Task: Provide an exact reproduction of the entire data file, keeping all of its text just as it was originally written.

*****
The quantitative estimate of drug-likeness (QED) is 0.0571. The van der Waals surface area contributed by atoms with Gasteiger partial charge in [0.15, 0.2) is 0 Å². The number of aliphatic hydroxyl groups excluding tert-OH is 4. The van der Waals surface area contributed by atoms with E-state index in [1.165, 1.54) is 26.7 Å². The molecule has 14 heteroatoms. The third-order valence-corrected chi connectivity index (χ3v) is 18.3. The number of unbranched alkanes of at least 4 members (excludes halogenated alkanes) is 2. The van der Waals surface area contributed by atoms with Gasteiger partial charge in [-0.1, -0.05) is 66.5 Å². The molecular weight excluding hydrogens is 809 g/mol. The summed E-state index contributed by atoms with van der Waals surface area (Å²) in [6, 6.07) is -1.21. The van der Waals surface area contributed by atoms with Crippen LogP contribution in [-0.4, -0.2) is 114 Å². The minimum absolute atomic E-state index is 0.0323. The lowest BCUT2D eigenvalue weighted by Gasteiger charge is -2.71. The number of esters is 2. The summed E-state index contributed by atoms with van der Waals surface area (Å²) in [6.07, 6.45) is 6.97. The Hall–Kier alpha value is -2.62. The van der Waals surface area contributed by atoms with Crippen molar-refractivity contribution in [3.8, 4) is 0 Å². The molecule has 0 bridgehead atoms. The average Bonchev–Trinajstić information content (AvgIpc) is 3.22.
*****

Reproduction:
The quantitative estimate of drug-likeness (QED) is 0.0571. The van der Waals surface area contributed by atoms with Gasteiger partial charge in [0.15, 0.2) is 0 Å². The number of aliphatic hydroxyl groups excluding tert-OH is 4. The van der Waals surface area contributed by atoms with E-state index in [1.165, 1.54) is 26.7 Å². The molecule has 14 heteroatoms. The third-order valence-corrected chi connectivity index (χ3v) is 18.3. The number of unbranched alkanes of at least 4 members (excludes halogenated alkanes) is 2. The van der Waals surface area contributed by atoms with Gasteiger partial charge in [-0.1, -0.05) is 66.5 Å². The molecular weight excluding hydrogens is 809 g/mol. The summed E-state index contributed by atoms with van der Waals surface area (Å²) in [6, 6.07) is -1.21. The van der Waals surface area contributed by atoms with Crippen LogP contribution in [-0.4, -0.2) is 114 Å². The minimum absolute atomic E-state index is 0.0323. The lowest BCUT2D eigenvalue weighted by Gasteiger charge is -2.71. The number of esters is 2. The summed E-state index contributed by atoms with van der Waals surface area (Å²) in [6.07, 6.45) is 6.97. The Hall–Kier alpha value is -2.62. The van der Waals surface area contributed by atoms with Crippen molar-refractivity contribution in [3.8, 4) is 0 Å². The molecule has 0 bridgehead atoms. The average Bonchev–Trinajstić information content (AvgIpc) is 3.22.